From our Inside Honolulu blog:
A camping fee ordinance passed by the Honolulu City Council last year has yet to do what it was intended, according to the most recent report from the Office of the City Auditor.
First off, the fees haven’t even been collected since the city implemented an online camping permit program, meaning $366,000 in potential revenues was foregone.
And even if the city had collected that money, the auditor found that it’s unlikely the money would have been used to maintain and upgrade Oahu’s campsites.
Part of this has to do with the Honolulu Budget and Fiscal Services Department’s refusal to create a separate account for the camping fees.
That department’s opinion, according to the audit, is that that money — again assuming it was collected in the first place — should go back into the general fund to “offset” appropriations.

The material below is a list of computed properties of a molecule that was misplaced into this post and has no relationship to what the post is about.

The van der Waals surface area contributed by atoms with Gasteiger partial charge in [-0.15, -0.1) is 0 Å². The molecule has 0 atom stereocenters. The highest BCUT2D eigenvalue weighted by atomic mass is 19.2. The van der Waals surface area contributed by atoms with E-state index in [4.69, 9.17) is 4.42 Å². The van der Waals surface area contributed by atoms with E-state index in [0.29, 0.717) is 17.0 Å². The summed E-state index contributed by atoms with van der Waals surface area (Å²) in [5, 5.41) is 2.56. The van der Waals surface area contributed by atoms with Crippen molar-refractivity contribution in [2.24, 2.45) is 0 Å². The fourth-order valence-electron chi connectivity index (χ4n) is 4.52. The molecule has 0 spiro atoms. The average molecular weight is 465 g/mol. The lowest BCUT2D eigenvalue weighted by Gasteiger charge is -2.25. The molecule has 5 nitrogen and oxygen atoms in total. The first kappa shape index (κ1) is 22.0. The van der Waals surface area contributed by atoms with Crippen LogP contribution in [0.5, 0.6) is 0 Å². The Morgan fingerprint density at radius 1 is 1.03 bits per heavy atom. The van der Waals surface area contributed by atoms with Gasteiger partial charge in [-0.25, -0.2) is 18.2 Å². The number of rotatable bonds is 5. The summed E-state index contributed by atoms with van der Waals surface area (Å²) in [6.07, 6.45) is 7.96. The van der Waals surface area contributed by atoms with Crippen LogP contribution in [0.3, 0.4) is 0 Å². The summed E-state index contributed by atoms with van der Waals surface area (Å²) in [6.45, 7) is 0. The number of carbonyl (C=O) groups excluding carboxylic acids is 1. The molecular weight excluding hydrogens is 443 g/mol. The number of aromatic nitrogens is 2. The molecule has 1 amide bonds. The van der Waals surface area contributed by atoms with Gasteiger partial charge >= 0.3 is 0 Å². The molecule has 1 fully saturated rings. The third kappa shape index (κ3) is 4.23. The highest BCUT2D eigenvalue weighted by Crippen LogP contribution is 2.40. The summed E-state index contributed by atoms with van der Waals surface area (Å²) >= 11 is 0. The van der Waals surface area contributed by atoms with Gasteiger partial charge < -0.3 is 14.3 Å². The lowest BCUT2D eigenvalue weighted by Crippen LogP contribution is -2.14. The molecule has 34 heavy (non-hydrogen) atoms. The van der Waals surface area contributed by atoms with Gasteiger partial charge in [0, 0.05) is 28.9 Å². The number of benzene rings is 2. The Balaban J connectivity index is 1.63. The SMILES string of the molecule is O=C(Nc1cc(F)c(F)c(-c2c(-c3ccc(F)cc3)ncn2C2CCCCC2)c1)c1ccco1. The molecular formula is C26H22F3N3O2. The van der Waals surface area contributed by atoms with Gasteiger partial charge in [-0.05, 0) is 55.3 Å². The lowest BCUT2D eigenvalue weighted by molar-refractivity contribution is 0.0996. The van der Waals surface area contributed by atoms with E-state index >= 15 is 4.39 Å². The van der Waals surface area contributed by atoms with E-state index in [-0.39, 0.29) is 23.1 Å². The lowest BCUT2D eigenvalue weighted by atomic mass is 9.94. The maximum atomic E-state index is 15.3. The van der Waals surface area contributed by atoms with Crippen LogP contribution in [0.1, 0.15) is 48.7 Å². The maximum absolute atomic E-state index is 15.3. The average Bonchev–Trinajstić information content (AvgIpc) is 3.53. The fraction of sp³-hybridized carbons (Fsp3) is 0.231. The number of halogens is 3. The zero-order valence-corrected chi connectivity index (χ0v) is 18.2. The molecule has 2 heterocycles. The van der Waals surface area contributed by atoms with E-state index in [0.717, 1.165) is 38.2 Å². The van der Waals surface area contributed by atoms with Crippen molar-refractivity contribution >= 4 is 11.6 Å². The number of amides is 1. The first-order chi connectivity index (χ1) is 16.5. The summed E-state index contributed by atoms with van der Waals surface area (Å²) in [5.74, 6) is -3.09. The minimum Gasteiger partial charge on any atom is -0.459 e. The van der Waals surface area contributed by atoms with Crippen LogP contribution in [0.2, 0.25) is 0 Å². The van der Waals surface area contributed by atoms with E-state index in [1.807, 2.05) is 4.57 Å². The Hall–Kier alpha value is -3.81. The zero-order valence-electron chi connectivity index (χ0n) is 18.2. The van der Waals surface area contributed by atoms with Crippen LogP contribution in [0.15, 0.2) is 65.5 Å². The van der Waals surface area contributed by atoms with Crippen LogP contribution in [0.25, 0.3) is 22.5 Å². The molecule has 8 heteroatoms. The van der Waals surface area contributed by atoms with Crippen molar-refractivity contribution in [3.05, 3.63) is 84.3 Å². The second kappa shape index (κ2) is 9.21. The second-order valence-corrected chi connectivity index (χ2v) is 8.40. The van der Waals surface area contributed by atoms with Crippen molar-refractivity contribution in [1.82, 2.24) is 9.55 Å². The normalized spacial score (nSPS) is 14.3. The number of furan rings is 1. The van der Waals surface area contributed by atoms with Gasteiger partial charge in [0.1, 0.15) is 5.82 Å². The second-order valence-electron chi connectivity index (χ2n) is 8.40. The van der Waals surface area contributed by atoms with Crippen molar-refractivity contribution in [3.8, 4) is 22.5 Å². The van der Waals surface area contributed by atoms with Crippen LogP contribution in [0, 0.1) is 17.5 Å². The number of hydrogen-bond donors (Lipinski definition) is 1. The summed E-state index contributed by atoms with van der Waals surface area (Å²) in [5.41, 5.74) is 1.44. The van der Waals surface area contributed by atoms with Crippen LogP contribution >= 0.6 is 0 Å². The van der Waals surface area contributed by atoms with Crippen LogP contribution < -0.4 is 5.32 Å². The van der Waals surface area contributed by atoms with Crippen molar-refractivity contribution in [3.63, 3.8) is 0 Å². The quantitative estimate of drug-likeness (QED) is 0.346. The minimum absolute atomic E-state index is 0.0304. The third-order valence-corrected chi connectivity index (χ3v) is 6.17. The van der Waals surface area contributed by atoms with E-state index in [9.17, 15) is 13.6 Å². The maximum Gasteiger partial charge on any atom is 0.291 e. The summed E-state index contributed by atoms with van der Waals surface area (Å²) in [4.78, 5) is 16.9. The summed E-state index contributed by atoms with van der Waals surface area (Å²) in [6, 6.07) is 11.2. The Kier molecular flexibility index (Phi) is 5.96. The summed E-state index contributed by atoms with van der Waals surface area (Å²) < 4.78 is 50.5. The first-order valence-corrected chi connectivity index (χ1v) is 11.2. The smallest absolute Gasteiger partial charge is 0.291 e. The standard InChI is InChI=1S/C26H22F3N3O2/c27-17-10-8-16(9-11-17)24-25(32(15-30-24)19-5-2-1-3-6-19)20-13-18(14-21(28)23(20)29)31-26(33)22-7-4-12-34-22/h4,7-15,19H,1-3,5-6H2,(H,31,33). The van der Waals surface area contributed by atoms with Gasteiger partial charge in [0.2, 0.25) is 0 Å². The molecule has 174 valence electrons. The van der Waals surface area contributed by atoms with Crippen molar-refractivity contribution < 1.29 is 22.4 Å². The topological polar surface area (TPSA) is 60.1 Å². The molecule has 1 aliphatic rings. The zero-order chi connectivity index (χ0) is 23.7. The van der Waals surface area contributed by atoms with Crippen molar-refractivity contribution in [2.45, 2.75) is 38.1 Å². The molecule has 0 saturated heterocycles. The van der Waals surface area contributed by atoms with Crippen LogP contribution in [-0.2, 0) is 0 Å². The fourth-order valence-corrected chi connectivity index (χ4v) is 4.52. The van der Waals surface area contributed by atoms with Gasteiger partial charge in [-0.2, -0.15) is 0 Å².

This in turn resulted in the Department of Parks and Recreation not developing a plan for spending these funds.
“As a result, campers are unlikely to see significant improvements to city campgrounds, despite the newly implemented fees.”
Honolulu developed an online camping permit system because long lines had become commonplace, with some people sleeping overnight just to get the proper paperwork.
The problem was, when the city started the online program, it didn’t have the ability to collect fees using the new system.
Security is a concern at Oahu’s parks, the audit found. There’s also a need to repair damaged facilities and repair eroded beaches.
The auditor’s report recommends the camping fees be used to pay for additional security details as well as on maintenance of facilities.
You can read the 96-page report here.